Since beginning her studies at Florida Tech, Alyssa has witnessed an uptick of female students in her classes. A recent study by the Integrated Postsecondary Education Data System (IPEDS) found that in 2020 women represented 45% of students majoring in STEM fields, up from 40% in 2010 and 34% in 1994. And the trend is increasing. For her own part, Alyssa received the Florida Institute of Technology’s Student Catalyst Award celebrating her work to increase women’s participation and development in the school community this past academic year. She says that there is clearly more work that needs to be done, but she is proud of the improvements at her university.

To the Oxford students who are looking ahead and trying to figure out what to do with their lives, Alyssa tells us not to be afraid of our dreams that seem out of reach – or out of this world. “When I was a kid, saying I wanted to go to Mars, sounded very unrealistic. The more I’ve worked toward it, the more it’s becoming a reality.” 

Staring unflinchingly into galaxies far away, Alyssa looks forward to the commercialization of space because it presents positive competition to the national space exploration projects. “After the Space Shuttle Program ended [in 2011], many saw space as kind of closed. It’s been exciting over the past couple years to see the commercialization of space.” This is particularly relevant considering Russia’s recent withdrawal from the International Space Station. In addition, China’s announcement of its three moon-mining missions raises questions as to whether the moon may be the next geopolitical frontier. Russia and China both have yet to sign the Artemis Accords, a NASA-sponsored bilateral agreement between the United States and the governments of 21 other countries to support the American-led effort of putting humans on the moon in 2025, with the ultimate goal of expanding space exploration to Mars. Given the increased politicization of space and NASA’s plan to deorbit the International Space Station by 2030, Alyssa believes it is up to the next generation of astronauts to view putting humans on Mars – whether through a company or governmental organization – as humanity’s accomplishment.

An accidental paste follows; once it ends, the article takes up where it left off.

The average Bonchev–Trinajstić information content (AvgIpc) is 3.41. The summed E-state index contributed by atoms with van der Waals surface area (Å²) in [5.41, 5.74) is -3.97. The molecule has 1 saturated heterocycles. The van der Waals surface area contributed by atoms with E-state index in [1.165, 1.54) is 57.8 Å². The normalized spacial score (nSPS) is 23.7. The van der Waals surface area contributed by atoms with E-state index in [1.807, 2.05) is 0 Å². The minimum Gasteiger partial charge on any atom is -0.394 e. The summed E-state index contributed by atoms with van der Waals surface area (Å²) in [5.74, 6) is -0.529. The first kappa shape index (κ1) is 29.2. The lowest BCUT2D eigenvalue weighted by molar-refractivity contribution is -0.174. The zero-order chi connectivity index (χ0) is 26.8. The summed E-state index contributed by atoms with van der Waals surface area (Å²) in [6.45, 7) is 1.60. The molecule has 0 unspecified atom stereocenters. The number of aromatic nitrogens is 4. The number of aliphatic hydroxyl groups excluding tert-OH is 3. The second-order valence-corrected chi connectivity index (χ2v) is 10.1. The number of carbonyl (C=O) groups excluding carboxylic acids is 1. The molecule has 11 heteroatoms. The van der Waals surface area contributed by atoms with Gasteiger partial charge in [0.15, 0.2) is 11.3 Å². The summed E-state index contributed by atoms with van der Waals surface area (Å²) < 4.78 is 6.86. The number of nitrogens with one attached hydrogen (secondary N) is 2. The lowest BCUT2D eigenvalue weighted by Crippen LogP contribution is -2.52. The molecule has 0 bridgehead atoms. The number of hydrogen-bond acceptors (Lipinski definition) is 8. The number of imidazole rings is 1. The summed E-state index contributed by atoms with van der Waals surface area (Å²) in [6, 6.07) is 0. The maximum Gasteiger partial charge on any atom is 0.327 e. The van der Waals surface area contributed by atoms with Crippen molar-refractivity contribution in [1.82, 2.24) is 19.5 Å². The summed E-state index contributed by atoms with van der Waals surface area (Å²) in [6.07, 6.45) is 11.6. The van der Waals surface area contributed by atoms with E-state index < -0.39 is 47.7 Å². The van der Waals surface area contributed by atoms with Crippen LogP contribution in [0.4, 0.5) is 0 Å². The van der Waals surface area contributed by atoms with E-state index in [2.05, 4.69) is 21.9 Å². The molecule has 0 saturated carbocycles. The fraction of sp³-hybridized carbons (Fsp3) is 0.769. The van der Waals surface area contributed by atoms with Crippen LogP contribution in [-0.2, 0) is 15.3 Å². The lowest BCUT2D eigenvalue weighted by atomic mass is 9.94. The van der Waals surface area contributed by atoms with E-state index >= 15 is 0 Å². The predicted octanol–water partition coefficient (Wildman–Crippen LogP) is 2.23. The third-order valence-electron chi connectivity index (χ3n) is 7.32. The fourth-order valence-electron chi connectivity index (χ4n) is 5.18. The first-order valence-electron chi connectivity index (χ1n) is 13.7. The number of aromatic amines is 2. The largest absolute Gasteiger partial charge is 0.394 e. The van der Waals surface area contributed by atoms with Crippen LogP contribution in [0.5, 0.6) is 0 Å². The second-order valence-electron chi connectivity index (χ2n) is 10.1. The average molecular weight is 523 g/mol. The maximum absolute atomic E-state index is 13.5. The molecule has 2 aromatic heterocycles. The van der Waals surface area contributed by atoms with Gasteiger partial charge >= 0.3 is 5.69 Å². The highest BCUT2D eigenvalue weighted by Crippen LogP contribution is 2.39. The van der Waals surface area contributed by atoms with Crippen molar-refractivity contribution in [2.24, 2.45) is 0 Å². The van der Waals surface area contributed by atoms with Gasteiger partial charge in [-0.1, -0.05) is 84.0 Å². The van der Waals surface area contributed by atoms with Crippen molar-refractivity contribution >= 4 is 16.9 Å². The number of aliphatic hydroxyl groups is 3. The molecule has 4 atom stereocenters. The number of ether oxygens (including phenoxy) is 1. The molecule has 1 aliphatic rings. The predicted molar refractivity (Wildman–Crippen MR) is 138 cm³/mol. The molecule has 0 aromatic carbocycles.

For Alyssa, reaching for the stars – no matter what your profession – is a no brainer. “We just have to push to make it happen.”